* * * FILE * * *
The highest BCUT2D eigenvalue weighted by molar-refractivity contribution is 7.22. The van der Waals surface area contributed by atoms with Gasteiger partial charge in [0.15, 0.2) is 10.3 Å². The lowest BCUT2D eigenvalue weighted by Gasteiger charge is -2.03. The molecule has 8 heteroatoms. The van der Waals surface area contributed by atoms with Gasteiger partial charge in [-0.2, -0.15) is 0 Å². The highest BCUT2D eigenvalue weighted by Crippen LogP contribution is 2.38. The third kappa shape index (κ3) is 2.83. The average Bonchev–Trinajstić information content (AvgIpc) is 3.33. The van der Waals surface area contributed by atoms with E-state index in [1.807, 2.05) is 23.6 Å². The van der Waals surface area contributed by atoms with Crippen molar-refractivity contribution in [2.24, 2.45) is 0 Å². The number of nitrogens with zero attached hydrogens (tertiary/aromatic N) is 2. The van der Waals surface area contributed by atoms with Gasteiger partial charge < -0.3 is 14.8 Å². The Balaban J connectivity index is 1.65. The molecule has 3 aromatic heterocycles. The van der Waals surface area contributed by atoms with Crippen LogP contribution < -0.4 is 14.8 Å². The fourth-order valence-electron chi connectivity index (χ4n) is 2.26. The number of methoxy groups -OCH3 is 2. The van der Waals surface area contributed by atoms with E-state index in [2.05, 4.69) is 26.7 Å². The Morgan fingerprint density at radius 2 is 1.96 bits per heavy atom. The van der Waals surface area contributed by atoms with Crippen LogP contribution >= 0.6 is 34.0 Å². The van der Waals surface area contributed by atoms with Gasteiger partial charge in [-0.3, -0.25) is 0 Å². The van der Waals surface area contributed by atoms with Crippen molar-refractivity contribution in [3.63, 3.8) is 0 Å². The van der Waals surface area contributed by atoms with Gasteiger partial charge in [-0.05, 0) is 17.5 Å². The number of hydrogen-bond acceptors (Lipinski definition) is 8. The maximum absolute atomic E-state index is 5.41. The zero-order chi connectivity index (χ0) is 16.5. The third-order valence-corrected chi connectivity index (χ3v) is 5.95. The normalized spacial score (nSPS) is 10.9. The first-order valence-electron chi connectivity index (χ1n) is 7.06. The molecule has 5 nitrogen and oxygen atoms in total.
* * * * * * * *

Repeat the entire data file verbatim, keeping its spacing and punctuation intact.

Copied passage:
The highest BCUT2D eigenvalue weighted by molar-refractivity contribution is 7.22. The van der Waals surface area contributed by atoms with Gasteiger partial charge in [0.15, 0.2) is 10.3 Å². The lowest BCUT2D eigenvalue weighted by Gasteiger charge is -2.03. The molecule has 8 heteroatoms. The van der Waals surface area contributed by atoms with Gasteiger partial charge in [-0.2, -0.15) is 0 Å². The highest BCUT2D eigenvalue weighted by Crippen LogP contribution is 2.38. The third kappa shape index (κ3) is 2.83. The average Bonchev–Trinajstić information content (AvgIpc) is 3.33. The van der Waals surface area contributed by atoms with E-state index in [1.807, 2.05) is 23.6 Å². The van der Waals surface area contributed by atoms with Crippen molar-refractivity contribution in [2.24, 2.45) is 0 Å². The number of nitrogens with zero attached hydrogens (tertiary/aromatic N) is 2. The van der Waals surface area contributed by atoms with Gasteiger partial charge < -0.3 is 14.8 Å². The Balaban J connectivity index is 1.65. The molecule has 3 aromatic heterocycles. The van der Waals surface area contributed by atoms with Crippen LogP contribution < -0.4 is 14.8 Å². The fourth-order valence-electron chi connectivity index (χ4n) is 2.26. The number of methoxy groups -OCH3 is 2. The van der Waals surface area contributed by atoms with E-state index in [2.05, 4.69) is 26.7 Å². The Morgan fingerprint density at radius 2 is 1.96 bits per heavy atom. The van der Waals surface area contributed by atoms with Crippen LogP contribution >= 0.6 is 34.0 Å². The van der Waals surface area contributed by atoms with Gasteiger partial charge in [-0.3, -0.25) is 0 Å². The van der Waals surface area contributed by atoms with Crippen molar-refractivity contribution in [3.63, 3.8) is 0 Å². The van der Waals surface area contributed by atoms with Gasteiger partial charge in [-0.05, 0) is 17.5 Å². The number of hydrogen-bond acceptors (Lipinski definition) is 8. The maximum absolute atomic E-state index is 5.41. The zero-order chi connectivity index (χ0) is 16.5. The third-order valence-corrected chi connectivity index (χ3v) is 5.95. The normalized spacial score (nSPS) is 10.9. The first-order valence-electron chi connectivity index (χ1n) is 7.06. The molecule has 5 nitrogen and oxygen atoms in total.